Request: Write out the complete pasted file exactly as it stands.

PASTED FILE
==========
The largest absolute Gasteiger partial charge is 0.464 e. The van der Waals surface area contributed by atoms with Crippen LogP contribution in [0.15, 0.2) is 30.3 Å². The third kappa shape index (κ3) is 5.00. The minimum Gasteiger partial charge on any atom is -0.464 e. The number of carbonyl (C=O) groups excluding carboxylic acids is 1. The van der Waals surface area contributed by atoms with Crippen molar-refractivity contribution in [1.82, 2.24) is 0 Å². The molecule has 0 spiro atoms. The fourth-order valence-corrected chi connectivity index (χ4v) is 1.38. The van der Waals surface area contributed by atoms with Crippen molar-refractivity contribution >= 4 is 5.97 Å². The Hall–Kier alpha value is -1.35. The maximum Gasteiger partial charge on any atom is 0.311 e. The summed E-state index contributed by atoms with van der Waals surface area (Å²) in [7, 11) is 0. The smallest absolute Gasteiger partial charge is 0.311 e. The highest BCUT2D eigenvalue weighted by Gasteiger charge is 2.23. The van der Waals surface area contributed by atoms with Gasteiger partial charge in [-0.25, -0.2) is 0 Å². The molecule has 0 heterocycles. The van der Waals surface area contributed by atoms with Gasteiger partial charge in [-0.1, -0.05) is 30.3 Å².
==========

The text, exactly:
The largest absolute Gasteiger partial charge is 0.464 e. The van der Waals surface area contributed by atoms with Crippen LogP contribution in [0.15, 0.2) is 30.3 Å². The third kappa shape index (κ3) is 5.00. The minimum Gasteiger partial charge on any atom is -0.464 e. The number of carbonyl (C=O) groups excluding carboxylic acids is 1. The van der Waals surface area contributed by atoms with Crippen molar-refractivity contribution in [1.82, 2.24) is 0 Å². The molecule has 0 spiro atoms. The fourth-order valence-corrected chi connectivity index (χ4v) is 1.38. The van der Waals surface area contributed by atoms with Crippen molar-refractivity contribution >= 4 is 5.97 Å². The Hall–Kier alpha value is -1.35. The maximum Gasteiger partial charge on any atom is 0.311 e. The summed E-state index contributed by atoms with van der Waals surface area (Å²) in [7, 11) is 0. The smallest absolute Gasteiger partial charge is 0.311 e. The highest BCUT2D eigenvalue weighted by Gasteiger charge is 2.23. The van der Waals surface area contributed by atoms with Gasteiger partial charge in [-0.25, -0.2) is 0 Å². The molecule has 0 heterocycles. The van der Waals surface area contributed by atoms with Gasteiger partial charge in [-0.1, -0.05) is 30.3 Å².